36 Electrogenic Pumps Na-K pump does not give equal trade of ions 3Na+ OUT and 2K+ INResult: storing energy every time the pump cycles for other jobsANIMALS use Na-K pumpsPLANTS, BACTERIA, FUNGI use Proton pumps
37 Proton Pump is the main electrogenic pump in plants, fungi, and bacteria
38 ContransportA single ATP pump works, and then diffusion of the same substance assists in moving a molecule AGAINST the concentration gradient
39 Moving Very Large Molecules that don’t fit through transport proteins OUT exocytosisInsulin created in pancreatic cells is secreted into the bloodCarbs finished in Golgi Apparatus moved outside plant cells to make a new cell wallIN endocytosisProcess: Vesicles containing molecules fuse with the membrane and release contents
40 Ligand- extracellular substances that bind to receptors
41 Why should you care? Receptor Mediated Endocytosis Cholesterol carried in blood in Low Density Lipoproteins (LDL’s)Receptors on cell membranes bind to LDL’sVesicle brings cholesterol into cellIf LDL receptor proteins are defective cholesterol accumulates in blood- atherosclerosis…VERY BAD
42 CHAPTER 7 A TOUR OF THE CELL We will do this very quickly as 95% is review!If you need extra time see me ASAP! I am happy to help you catch up!
60 Signal transduction pathway Process of a signal converted to cellular responseyeast + animal cells similar processPlant + bacterial cells similar processTHEREFORE…APPROXIMATELY WHEN DID THIS EVOLVE???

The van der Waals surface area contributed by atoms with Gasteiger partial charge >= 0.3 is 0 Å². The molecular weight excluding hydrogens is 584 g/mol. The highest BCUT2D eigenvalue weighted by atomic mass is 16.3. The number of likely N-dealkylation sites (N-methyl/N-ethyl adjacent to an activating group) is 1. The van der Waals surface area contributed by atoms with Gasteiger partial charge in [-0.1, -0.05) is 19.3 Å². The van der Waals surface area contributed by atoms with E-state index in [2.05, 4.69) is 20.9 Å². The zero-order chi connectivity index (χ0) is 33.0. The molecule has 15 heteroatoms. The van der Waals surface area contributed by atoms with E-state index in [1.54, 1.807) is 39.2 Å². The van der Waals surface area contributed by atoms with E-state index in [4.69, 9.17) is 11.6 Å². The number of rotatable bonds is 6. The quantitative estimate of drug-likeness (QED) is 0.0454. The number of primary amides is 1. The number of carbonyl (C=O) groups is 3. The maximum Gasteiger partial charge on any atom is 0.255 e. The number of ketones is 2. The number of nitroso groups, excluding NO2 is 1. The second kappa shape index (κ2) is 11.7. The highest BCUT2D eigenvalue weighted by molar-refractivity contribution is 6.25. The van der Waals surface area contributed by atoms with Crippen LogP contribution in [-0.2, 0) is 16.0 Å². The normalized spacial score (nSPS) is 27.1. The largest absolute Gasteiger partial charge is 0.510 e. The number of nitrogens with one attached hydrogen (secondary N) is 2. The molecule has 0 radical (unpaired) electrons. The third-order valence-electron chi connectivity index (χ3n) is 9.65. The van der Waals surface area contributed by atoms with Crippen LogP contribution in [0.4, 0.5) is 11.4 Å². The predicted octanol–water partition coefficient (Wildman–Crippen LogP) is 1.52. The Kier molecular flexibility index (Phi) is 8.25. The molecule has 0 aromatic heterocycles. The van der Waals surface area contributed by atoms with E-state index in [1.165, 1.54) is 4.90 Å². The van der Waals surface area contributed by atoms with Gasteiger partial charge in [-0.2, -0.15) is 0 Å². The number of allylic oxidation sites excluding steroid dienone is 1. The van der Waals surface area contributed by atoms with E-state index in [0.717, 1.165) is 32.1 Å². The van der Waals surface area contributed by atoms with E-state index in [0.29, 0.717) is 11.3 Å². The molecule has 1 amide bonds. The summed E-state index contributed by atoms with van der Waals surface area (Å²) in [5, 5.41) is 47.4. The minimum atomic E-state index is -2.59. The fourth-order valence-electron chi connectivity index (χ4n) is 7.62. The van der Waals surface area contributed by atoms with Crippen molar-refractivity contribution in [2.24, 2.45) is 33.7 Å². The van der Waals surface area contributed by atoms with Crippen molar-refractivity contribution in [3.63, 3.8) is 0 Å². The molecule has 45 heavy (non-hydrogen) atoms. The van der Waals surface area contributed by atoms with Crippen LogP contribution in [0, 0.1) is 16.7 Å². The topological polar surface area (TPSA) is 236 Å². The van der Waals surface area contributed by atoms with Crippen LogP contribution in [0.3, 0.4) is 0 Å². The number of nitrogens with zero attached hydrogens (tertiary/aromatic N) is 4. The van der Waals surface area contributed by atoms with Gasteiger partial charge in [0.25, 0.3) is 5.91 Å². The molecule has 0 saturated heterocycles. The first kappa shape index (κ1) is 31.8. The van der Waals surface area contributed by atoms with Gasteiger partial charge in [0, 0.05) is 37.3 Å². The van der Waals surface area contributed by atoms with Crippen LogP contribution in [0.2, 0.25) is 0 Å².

62 Messages over short distances Local regulatorsParacrine signalingGrowth factors sent out to all nearby cellsBenefits of this method?NeurotransmittersElectrical signal secretion of neurotransmitter into synapse message to one immediate neighbor only
63 Long Distance Communication: Hormones Endocrine signalingTravel in blood in animalsTravel in by diffusion, or through cells in plantsLess known about these mechanismsEthylene- causes fruit to ripen is a gas C2H4
67 1971 Nobel Prize Work: Earl W. Sutherland Hormone epinephrine stimulates depolymerization of glycogen in liver and skeletal muscles cellsDepolymerization relases glucose-1-phosphateCell converts it to glucose-6-phosphateCell uses it for glycolysis (make energy)
68 Conclusion 11 effect of epinephrine secreted from adrenal gland in times of stress is to quickly mobilize fuel for cells
69 Mechanism Shown by Sutherland Epinephrine activates enzyme glycogen phosphorylase that starts depolymerization of glycogenExperimentEpinephrine + enzyme + substrate = no reactionOnly worked in living cells
70 Conclusion 2 Epinephrine does not directly work with the enzyme Plasma membrane must be involved in the process